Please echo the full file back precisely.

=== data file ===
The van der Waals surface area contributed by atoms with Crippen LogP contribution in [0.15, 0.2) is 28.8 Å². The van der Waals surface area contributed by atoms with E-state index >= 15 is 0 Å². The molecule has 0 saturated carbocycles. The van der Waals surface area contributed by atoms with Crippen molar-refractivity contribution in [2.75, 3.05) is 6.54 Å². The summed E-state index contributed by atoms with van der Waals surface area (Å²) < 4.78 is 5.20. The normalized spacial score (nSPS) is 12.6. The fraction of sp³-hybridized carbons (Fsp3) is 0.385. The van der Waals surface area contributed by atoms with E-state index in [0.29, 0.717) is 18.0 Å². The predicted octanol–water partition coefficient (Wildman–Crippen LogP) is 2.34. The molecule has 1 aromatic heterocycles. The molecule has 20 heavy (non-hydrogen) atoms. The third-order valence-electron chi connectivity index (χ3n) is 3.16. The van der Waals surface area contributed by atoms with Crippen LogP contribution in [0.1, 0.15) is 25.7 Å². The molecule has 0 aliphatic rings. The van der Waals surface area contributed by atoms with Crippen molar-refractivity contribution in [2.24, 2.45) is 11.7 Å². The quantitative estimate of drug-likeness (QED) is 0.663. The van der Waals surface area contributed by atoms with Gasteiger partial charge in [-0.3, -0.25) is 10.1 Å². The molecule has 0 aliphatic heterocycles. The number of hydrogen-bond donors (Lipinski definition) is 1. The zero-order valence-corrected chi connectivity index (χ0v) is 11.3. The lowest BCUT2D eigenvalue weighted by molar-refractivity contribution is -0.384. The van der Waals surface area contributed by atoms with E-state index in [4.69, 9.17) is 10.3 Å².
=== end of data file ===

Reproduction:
The van der Waals surface area contributed by atoms with Crippen LogP contribution in [0.15, 0.2) is 28.8 Å². The van der Waals surface area contributed by atoms with E-state index >= 15 is 0 Å². The molecule has 0 saturated carbocycles. The van der Waals surface area contributed by atoms with Crippen molar-refractivity contribution in [2.75, 3.05) is 6.54 Å². The summed E-state index contributed by atoms with van der Waals surface area (Å²) < 4.78 is 5.20. The normalized spacial score (nSPS) is 12.6. The fraction of sp³-hybridized carbons (Fsp3) is 0.385. The van der Waals surface area contributed by atoms with E-state index in [0.29, 0.717) is 18.0 Å². The predicted octanol–water partition coefficient (Wildman–Crippen LogP) is 2.34. The molecule has 1 aromatic heterocycles. The molecule has 20 heavy (non-hydrogen) atoms. The third-order valence-electron chi connectivity index (χ3n) is 3.16. The van der Waals surface area contributed by atoms with Crippen LogP contribution in [0.1, 0.15) is 25.7 Å². The molecule has 0 aliphatic rings. The van der Waals surface area contributed by atoms with Crippen molar-refractivity contribution in [2.24, 2.45) is 11.7 Å². The quantitative estimate of drug-likeness (QED) is 0.663. The van der Waals surface area contributed by atoms with Gasteiger partial charge in [-0.3, -0.25) is 10.1 Å². The molecule has 0 aliphatic heterocycles. The number of hydrogen-bond donors (Lipinski definition) is 1. The zero-order valence-corrected chi connectivity index (χ0v) is 11.3. The lowest BCUT2D eigenvalue weighted by molar-refractivity contribution is -0.384. The van der Waals surface area contributed by atoms with E-state index in [4.69, 9.17) is 10.3 Å².